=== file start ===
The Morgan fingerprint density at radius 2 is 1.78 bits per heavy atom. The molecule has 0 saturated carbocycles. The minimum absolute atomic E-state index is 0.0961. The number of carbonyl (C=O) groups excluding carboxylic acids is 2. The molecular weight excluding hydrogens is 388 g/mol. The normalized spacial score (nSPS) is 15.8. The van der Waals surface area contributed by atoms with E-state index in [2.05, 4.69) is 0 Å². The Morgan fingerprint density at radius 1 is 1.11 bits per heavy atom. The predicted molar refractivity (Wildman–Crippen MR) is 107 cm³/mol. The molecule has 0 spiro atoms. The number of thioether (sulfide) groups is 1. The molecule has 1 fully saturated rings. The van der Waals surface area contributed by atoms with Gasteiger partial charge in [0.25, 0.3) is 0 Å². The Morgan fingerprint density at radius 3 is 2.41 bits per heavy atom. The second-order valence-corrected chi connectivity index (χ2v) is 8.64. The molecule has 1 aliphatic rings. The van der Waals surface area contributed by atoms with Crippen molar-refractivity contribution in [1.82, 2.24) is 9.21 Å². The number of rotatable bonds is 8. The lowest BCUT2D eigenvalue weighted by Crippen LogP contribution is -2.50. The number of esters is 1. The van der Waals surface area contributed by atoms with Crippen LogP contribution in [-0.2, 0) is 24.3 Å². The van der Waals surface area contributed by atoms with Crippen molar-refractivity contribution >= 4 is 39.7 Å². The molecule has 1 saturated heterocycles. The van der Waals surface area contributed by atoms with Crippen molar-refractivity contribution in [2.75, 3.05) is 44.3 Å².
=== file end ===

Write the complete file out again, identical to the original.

The Morgan fingerprint density at radius 2 is 1.78 bits per heavy atom. The molecule has 0 saturated carbocycles. The minimum absolute atomic E-state index is 0.0961. The number of carbonyl (C=O) groups excluding carboxylic acids is 2. The molecular weight excluding hydrogens is 388 g/mol. The normalized spacial score (nSPS) is 15.8. The van der Waals surface area contributed by atoms with E-state index in [2.05, 4.69) is 0 Å². The Morgan fingerprint density at radius 1 is 1.11 bits per heavy atom. The predicted molar refractivity (Wildman–Crippen MR) is 107 cm³/mol. The molecule has 0 spiro atoms. The number of thioether (sulfide) groups is 1. The molecule has 1 fully saturated rings. The van der Waals surface area contributed by atoms with Gasteiger partial charge in [0.25, 0.3) is 0 Å². The Morgan fingerprint density at radius 3 is 2.41 bits per heavy atom. The second-order valence-corrected chi connectivity index (χ2v) is 8.64. The molecule has 1 aliphatic rings. The van der Waals surface area contributed by atoms with Crippen molar-refractivity contribution in [1.82, 2.24) is 9.21 Å². The number of rotatable bonds is 8. The lowest BCUT2D eigenvalue weighted by Crippen LogP contribution is -2.50. The number of esters is 1. The van der Waals surface area contributed by atoms with Crippen LogP contribution in [-0.2, 0) is 24.3 Å². The van der Waals surface area contributed by atoms with Crippen molar-refractivity contribution >= 4 is 39.7 Å². The molecule has 1 saturated heterocycles. The van der Waals surface area contributed by atoms with Crippen molar-refractivity contribution in [2.75, 3.05) is 44.3 Å².